NYU Florence is a perfect location from which to watch presidential elections. It’s quiet, almost everyone on campus agrees with one another, and Italians who were around when Berlusconi was elected are more than willing to sympathize. The one fault of NYU Florence is the Valley of Death. Walking from the entrance of campus across the valley to the academic building involves a steep incline, no matter which side you begin on.
Stumbling down the steep hill Wednesday morning, having watched the first lines of President-Elect Trump’s acceptance speech at 8:47 before heading to my 9am class, was painful. I felt as if I was falling farther and farther, realizing more and more what impact Trump as president could have for me and for the American people. My knees hurt, my heart ached, and I was exhausted from waking up throughout the night to check the results. I was astonished at the presidential way in which he spoke and the contrast to his campaign’s rhetoric and anxious about the sincerity of his remarks.
I was upset because I had not realized how much I wished for a female president. I had not realized how painful watching Senator Kaine list off Secretary Clinton’s accomplishments before she took the stage to concede would be later on that day: Yale Law grad, Attorney, New York Senator, and Secretary of State (not to mention her accomplishments as First Lady of Arkansas and of the United States). If I manage to achieve even 10% of what Clinton has done for America and the world in my lifetime, I will be immensely proud. It was heart-breaking to see a woman come so far and not to feel that perhaps the loss was partially based off of her gender.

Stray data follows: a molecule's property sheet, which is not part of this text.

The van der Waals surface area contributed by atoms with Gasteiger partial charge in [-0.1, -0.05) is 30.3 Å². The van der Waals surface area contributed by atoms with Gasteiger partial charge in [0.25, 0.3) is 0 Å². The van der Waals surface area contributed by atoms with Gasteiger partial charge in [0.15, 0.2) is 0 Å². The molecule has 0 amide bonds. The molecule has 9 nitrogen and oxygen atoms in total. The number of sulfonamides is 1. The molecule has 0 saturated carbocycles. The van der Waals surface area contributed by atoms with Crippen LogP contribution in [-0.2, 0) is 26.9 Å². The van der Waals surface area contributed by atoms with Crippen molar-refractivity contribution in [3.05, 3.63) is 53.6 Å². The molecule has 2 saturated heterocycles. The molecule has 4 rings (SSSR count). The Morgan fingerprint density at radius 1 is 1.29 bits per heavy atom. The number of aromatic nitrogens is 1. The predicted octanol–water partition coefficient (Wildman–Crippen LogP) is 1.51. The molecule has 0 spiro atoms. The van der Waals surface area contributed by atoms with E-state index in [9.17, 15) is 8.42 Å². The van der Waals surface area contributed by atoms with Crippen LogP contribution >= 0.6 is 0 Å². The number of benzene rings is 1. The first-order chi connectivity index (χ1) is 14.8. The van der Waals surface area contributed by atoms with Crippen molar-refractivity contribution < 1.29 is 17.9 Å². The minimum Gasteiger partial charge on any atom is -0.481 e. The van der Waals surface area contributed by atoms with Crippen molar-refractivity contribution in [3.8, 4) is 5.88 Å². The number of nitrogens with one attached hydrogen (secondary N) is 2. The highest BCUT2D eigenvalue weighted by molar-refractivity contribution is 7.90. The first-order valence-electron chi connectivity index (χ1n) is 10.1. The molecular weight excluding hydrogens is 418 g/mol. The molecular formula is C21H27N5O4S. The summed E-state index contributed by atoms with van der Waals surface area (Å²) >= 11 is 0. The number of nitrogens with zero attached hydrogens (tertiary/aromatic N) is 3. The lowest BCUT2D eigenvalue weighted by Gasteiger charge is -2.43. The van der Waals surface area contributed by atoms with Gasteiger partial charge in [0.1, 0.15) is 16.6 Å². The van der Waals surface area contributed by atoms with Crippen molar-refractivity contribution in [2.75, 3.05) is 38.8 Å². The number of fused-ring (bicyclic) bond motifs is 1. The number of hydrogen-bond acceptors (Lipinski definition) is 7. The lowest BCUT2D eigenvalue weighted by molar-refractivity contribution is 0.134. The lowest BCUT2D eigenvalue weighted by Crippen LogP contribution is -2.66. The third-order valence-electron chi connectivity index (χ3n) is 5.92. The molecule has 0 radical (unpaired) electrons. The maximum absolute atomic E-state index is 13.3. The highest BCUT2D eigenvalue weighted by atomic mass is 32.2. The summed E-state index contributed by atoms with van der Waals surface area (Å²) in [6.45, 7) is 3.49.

That’s besides the point, because even more painful was to see a man like Donald Trump become the President-Elect of the United States. His faults have been covered by many and I am sure we have all seen the videos and news coverage. From a purely social standpoint, his victory was bitter for myself and many others.
As I reached the bottom of the decline on my walk to class, I caught my breath. I dried my tears and sought out news coverage for how the other side of the Atlantic were reacting. I saw photos from protests outside of Trump Tower and the shutdown of the 101 in California, burning of garbage bins and breaking of windows, signs and captions proclaiming “Not My President”. A failure to accept the peaceful transfer of power that both Clinton and Obama underlined in their speeches to the nation.
I’ll be honest, the “Not My President” led me to believe that they were moving to Canada. In fact, Americans are simply proclaiming that they will not accept President-Elect Trump, chosen by the democratic process they championed when he seemed to dismiss it earlier this fall. I call that hypocritical.